Headlines say it all: your organization’s data faces an increasing risk of being caught up in a hostage situation. From the SolarWinds hack to the Colonial Pipeline incident, malicious cyber actors are finding ways to infiltrate systems with malware and block access to key data until a ransom is paid – usually in cryptocurrency like Bitcoin. As with serious hostage situations, there is a threat that what is being held for ransom gets eliminated.
Organizations need to be prepared for the new information security threats they face, because ransomware style attacks are only growing in frequency and magnitude. According to the Verizon 2021 Data Breach Investigation Report, ransomware was the cause of 1 in 10 breaches reported in 2020, doubling its prevalence compared to the previous report. Compromised servers, workstations and devices can grind your business to a halt, keeping any device connected to the compromised system offline for days, weeks or months. If data is lost, the resulting disruption could stretch out even longer.
An effective way for management teams to prepare their organization for a ransomware situation is through a simulated ransomware event, or a tabletop exercise. The following are key ways that ransomware tabletop exercises can improve your organization’s cyber-attack preparedness and responsiveness.
Illuminate the Soup-to-Nuts Ransomware Response
Ransomware tabletop exercises can be particularly useful for illuminating your organization’s obligations during a ransomware attack and how well processes work in a “real life” scenario. During a tabletop exercise, your management team would walk through your organization’s entire ransomware response: detection, containment, eradication, recovery, and post-incident activities. Tabletops are a facilitated discussion amongst an organization’s executive leadership and/or technical teams, led by an information security expert, to guide your organization’s management team through questions and considerations that arise during each response phase.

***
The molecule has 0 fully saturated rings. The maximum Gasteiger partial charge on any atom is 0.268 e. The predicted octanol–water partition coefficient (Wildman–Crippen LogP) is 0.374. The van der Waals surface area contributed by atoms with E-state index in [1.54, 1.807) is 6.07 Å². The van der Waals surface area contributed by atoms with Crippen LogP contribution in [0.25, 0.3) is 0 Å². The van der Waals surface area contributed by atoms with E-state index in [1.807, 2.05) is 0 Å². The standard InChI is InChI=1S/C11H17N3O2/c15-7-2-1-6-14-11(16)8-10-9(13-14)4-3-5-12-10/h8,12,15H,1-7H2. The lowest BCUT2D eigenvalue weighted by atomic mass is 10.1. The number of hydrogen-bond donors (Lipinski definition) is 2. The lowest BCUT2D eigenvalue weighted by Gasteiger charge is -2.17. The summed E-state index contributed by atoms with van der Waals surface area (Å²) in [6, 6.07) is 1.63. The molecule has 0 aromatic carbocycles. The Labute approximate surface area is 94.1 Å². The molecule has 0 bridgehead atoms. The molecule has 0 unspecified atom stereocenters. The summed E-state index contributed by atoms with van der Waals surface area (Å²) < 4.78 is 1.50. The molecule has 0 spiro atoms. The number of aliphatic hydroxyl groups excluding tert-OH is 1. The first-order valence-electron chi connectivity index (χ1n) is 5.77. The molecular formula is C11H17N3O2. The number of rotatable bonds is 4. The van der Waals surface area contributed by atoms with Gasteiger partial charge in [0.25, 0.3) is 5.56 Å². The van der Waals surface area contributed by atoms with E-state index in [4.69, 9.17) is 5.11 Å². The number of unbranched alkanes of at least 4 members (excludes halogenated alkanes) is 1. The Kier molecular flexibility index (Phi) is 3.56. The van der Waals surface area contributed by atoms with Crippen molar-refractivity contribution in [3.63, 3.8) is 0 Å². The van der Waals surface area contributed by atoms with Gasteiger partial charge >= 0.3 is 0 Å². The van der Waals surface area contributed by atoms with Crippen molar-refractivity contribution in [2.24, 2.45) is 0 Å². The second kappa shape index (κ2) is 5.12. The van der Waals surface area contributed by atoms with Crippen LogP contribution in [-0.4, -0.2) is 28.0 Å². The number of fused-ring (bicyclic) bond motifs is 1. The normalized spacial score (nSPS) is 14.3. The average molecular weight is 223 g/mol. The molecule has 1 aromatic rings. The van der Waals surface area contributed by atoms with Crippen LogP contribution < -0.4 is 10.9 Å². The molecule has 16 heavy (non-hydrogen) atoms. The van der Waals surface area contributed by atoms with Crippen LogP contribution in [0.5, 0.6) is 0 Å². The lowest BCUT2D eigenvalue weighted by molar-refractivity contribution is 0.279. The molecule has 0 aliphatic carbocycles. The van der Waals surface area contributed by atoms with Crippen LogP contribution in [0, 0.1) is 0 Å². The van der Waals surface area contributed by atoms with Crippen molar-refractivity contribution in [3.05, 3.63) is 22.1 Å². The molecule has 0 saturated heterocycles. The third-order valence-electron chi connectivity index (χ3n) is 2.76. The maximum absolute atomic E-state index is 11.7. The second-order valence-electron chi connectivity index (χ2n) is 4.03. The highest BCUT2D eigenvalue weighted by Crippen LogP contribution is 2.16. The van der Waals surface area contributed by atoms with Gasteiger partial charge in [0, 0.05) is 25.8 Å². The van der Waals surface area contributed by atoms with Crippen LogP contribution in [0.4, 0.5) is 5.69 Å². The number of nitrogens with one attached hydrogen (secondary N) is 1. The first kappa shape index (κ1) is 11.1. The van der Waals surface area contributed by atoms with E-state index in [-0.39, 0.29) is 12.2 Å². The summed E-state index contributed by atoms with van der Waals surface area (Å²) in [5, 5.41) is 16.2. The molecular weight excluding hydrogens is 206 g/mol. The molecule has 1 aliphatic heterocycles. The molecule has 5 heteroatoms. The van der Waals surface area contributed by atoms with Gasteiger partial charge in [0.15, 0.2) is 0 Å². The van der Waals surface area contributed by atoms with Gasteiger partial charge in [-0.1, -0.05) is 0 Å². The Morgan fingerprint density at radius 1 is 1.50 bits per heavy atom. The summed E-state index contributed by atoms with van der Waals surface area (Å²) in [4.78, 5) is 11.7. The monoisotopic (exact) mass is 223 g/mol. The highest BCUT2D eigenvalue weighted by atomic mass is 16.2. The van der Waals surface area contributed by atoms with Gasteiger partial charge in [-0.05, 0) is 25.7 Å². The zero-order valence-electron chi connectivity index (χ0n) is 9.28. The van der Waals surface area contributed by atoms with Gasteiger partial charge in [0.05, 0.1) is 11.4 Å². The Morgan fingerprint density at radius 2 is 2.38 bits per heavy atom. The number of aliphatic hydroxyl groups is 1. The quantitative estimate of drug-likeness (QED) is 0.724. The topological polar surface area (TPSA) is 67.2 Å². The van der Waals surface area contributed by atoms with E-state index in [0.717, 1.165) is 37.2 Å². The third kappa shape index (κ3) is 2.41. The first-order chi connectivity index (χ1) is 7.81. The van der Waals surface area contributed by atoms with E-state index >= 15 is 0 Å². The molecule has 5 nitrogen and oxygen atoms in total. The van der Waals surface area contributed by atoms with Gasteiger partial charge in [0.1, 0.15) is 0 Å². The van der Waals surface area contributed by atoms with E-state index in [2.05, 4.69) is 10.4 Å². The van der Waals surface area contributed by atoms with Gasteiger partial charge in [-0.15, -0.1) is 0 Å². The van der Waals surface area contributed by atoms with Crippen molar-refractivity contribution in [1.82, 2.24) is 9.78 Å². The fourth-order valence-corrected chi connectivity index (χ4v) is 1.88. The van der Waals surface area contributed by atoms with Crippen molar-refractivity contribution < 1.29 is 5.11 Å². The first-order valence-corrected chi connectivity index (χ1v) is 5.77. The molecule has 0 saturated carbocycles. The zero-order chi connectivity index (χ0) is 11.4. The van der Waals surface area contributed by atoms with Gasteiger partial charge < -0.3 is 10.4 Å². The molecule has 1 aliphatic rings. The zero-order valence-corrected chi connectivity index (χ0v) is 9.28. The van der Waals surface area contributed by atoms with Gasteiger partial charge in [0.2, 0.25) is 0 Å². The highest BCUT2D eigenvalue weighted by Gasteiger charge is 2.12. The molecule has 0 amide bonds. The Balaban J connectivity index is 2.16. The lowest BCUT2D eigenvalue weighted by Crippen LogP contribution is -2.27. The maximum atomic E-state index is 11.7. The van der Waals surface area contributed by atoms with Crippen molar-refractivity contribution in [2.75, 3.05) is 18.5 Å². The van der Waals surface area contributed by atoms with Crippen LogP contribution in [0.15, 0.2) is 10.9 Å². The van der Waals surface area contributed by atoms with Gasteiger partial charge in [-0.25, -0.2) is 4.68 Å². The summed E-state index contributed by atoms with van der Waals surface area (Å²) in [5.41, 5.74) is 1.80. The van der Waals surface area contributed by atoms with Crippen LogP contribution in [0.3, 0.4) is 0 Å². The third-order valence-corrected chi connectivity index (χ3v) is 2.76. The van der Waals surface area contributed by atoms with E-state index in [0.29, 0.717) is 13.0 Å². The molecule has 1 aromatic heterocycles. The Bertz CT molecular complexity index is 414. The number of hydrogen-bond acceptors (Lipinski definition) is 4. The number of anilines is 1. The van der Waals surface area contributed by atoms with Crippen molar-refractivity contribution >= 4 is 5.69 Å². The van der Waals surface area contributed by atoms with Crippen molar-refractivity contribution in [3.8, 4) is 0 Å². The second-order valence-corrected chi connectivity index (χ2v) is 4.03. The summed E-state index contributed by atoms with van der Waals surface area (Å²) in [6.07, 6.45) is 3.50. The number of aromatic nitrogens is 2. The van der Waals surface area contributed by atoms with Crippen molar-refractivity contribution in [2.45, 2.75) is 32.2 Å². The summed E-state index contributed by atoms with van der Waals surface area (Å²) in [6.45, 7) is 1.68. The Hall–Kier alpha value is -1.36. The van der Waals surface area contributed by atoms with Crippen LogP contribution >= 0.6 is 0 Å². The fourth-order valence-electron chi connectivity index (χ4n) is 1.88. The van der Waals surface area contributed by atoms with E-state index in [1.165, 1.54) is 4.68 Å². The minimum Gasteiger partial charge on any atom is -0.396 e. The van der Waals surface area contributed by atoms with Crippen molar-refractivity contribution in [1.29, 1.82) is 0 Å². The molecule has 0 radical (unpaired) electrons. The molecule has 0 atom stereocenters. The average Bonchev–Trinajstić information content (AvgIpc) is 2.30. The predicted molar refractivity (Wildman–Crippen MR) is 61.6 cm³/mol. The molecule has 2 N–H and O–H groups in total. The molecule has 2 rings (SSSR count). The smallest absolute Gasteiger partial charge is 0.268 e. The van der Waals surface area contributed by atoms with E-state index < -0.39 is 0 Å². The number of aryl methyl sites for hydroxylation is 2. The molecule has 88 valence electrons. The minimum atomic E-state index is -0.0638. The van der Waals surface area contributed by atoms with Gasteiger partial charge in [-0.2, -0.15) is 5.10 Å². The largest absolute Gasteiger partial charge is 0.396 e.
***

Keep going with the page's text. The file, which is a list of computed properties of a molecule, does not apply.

Know Who to Notify First
Communication questions begin as soon as ransomware is detected. Management teams should be able to clearly define how they find out the organization is a victim of a ransomware attack and then have a plan for how and when to notify other key personnel within the organization. There should also be an evaluation of whether the incident rises to the level of needing to activate other response teams, such as individuals tasked with other elements of business continuity planning.